As President Obama and Congressional leaders continue their budget discussions, it’s important to understand just how much is at stake for American families.
The 2011 Budget Control Act (BCA) placed strict caps on defense and non-defense programs funded through annual appropriations. These caps were then lowered under an automatic process called “sequestration” when Congress failed to enact further deficit reduction. For non-defense appropriations — a category that includes medical and scientific research, aid to education, veterans’ health care, national parks and environmental protection, housing assistance, public health, homeland security, law enforcement, and courts, to give a few examples — the overall cap has failed to keep pace with inflation and population growth and many programs within the category have been cut more deeply.
The cuts would have been even larger if President Obama and Congress hadn’t enacted measures that provided some relief from sequestration in the last three years, but that relief expires in 2016. Unless policymakers raise the caps by providing further sequestration relief, more cuts will follow.
Recent legislation approved by congressional committees gives us an idea of the impact of the tight funding caps.
Federal funding for preschool and K-12 programs, many of them for low- and moderate-income students, has shrunk by 13 percent since 2010 after adjusting for inflation, and new cuts approved by the House and Senate Appropriations Committees for 2016 would bring the total reduction since 2010 to 20 percent and 17 percent, respectively. The House bill would eliminate programs that help develop high-quality preschool programs, fund professional development for math and science teachers, and even those that aim to reduce school violence.
The same House bill would also slash funding for the implementation of health reform, eliminate assistance to family planning programs, and cut funds for teen pregnancy prevention by more than 90 percent.
Housing programs have also been on the sequestration chopping block. Cuts to Housing Choice Vouchers — which allow low-income families, seniors and people with disabilities to rent modest units of their choice on the private market — have meant that tens of thousands of families remain on waiting lists. Recent appropriations bills have failed to restore most of the 100,000 housing vouchers cut by sequestration.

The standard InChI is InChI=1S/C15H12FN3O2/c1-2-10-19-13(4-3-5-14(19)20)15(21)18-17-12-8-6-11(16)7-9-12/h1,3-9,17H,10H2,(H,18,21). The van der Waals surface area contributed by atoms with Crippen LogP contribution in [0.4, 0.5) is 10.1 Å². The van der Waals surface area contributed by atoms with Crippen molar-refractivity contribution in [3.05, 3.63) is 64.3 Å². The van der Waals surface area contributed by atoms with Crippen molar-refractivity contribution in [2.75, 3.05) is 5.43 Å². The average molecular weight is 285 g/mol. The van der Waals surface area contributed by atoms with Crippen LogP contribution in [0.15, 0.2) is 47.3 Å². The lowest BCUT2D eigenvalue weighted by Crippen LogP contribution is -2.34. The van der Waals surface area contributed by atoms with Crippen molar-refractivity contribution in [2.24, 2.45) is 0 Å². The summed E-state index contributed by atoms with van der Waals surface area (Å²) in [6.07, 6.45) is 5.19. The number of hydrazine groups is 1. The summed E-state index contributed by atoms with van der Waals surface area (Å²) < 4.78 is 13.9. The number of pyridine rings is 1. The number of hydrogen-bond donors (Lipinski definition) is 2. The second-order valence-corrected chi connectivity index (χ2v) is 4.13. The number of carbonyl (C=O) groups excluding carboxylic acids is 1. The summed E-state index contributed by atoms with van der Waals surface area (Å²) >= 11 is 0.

In addition, the HOME Investment Partnership Program, which makes grants for the development and rehabilitation of affordable housing, is now funded at the lowest level since it began in 1992. Capital assistance to repair and rehabilitate public housing is 32 percent below the 2010 level, adjusted for inflation, while funding for assisted housing for elderly and disabled people is now less than half of the 2010 level in inflation-adjusted terms.
The tight caps don’t affect Social Security payments, but the agency’s administrative funding has been squeezed, despite a growing workload as baby boomers retire. As a result, Social Security Administration services are suffering, with reduced staffing and field office hours, longer waits for appointments and phone calls, and growing backlogs for disability appeals and other critical work.
Although kids, seniors, and families are hit hard by the caps, they aren’t alone. Many other programs face shortfalls unless Congress acts.
Against the backdrop of these dramatic cuts, it’s clear that there is a better way.
The President and congressional Democrats have pushed to raise the BCA’s caps for both non-defense and defense spending, offset by a mix of other cuts and revenue increases.
But congressional Republicans — who run both the House and Senate — have stuck to the tight caps for non-defense programs, while using a gimmick to evade the cap on defense.
Congressional leaders and the White House have finally started negotiating to raise the caps. They must come together and reach agreement to do so — as they did on a bipartisan basis in 2013 — and ensure that priorities that matter to families across America aren’t shortchanged even further.
David Reich is a senior policy consultant at the Center on Budget and Policy Priorities.